Where do those skiers wearing that North Face gear prefer to ski? The mountain ranges of Florida, New Jersey, Texas or Iowa? The fact is, the top 10 best ski destinations, U.S. News and World Reports notes, are in Colorado. In places like Breckenridge, Vail, Aspen, Steamboat Springs and Telluride. Locations in Wyoming, Utah, Nevada and New Mexico rounded out the list.

How do skiers get to these beautiful mountain landscapes? Certainly not Uber. Or driving electric cars cross-country and up the mountains. According to The Denver Post, skiing aficionados logged 588,000 deplanements at Denver International Airport, nearly 8 percent of all non-connecting arrivals at the airport. Those vacationers—in Colorado alone—account for nearly $5 billion in annual economic activity, up from $2.5 billion a mere decade ago. All of that travel supports 46,000 jobs. Those workers earn $1.9 billion annually. More facts North Face probably doesn't want its branding department to associate with, either.

There is perhaps no more eloquent spokesman for the oil and natural gas business than Denver-based Liberty Oilfield Services CEO Chris Wright, who recently released a YouTube video in defense of his industry, and the millions of Americans the industry supports. The title speaks volumes: "North Face Disregards the Poor."

He started with some context. "Before our industry began, say 200 years ago, global human life expectancy was about 30 years and over 90 percent of people lived on the equivalent of less than $2 per day. Not many mountain climbers, skiers, snowboarders, hikers, or recreational backpackers in those days. There was no spare time, wealth or modern transportation necessary to pursue any of these endeavors. All of these endeavors are only made possible by the dramatic transformations of the modern world that were enabled by oil and gas."

Wright was just getting started. "North Face claims its stance is based on climate change concerns, but that's not consistent with the facts. The largest factor driving down U.S. greenhouse emissions has been the technology advancements from our industry that enabled the American shale revolution," Wright said. "Natural gas now supplies 40 percent of U.S. electricity, rapidly displacing coal and driving current emissions on a per-person basis to the lowest level since before I was born."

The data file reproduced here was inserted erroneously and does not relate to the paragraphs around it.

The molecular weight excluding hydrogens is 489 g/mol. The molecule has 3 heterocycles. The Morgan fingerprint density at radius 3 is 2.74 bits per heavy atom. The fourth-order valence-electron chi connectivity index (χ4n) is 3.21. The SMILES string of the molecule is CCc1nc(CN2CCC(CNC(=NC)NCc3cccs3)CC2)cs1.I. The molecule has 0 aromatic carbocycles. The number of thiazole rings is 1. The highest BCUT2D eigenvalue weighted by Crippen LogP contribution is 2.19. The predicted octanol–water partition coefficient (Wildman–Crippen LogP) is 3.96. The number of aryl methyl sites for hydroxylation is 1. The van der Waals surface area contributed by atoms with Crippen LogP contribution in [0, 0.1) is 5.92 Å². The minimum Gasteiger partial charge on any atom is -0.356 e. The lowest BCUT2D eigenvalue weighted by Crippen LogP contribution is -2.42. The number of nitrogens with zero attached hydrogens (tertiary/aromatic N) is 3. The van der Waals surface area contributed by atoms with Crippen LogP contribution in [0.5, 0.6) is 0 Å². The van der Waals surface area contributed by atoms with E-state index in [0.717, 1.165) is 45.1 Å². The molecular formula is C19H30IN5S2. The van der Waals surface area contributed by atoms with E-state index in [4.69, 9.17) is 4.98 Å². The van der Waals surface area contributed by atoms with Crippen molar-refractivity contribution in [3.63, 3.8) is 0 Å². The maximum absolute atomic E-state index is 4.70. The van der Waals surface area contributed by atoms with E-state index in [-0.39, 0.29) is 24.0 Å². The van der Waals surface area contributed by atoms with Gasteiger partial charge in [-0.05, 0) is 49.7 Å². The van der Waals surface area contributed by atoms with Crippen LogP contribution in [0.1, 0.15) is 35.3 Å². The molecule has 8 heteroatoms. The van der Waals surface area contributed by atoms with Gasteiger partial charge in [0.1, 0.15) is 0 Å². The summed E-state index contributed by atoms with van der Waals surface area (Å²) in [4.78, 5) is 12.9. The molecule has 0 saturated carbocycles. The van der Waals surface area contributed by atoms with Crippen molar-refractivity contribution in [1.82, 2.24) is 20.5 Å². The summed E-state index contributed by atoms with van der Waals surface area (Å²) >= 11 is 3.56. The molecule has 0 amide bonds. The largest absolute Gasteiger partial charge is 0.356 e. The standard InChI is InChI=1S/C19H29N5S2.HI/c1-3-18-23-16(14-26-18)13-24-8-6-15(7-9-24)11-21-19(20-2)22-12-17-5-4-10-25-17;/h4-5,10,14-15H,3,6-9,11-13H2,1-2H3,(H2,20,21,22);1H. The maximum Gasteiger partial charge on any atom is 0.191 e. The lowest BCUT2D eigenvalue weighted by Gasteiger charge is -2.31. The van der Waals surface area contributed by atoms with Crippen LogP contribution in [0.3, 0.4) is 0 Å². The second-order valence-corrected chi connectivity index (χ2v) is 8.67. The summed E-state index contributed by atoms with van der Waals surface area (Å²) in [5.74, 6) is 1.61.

Wright noted that he is no Luddite. "I have worked in fusion energy, solar energy and geothermal energy. I don't care where energy comes from as long as it is affordable, reliable, clean and lifts up human lives."

He then went on to point out where North Face's position on oil and natural gas is not only wrong but tragic for poor people around the world. For Wright, energy policy isn't merely a class issue; it's an issue of life and death.

"One-third of humanity still cooks with wood, dung and agricultural waste," he explained. "The indoor air pollution smoke kills 3 million folks every year, according to the WHO. Further, a billion people have no access to electricity and another billion only intermittent access. Widespread energy poverty leads to lack of access to clean drinking water, access to medical care, malnutrition and a poor education. This is the global energy crisis of our time. Why do you never hear about this?

Wright then closed things out with this impassioned plea. "As long it is fashionable to myopically focus only on climate change, the tragic and preventable loss of life, health and opportunity that accompany energy poverty will be tragically ignored. This is wrong and cannot stand."

Will North Face respond to Wright's impassioned plea? It probably doesn't have the will, or the decency, to reply. It's too busy catering to its own image—and the self-image of its customers, none of whom suffer from energy poverty. Customers who can afford North Face gear. And 1,000-a-day ski lift tickets for a family of four per day in places like Vail, Aspen and Breckenridge. And the airfare to get there.

Editor's Picks

Newsweek cover
  • Newsweek magazine delivered to your door
  • Unlimited access to
  • Ad free experience
  • iOS and Android app access
  • All newsletters + podcasts
Newsweek cover
  • Unlimited access to
  • Ad free experience
  • iOS and Android app access
  • All newsletters + podcasts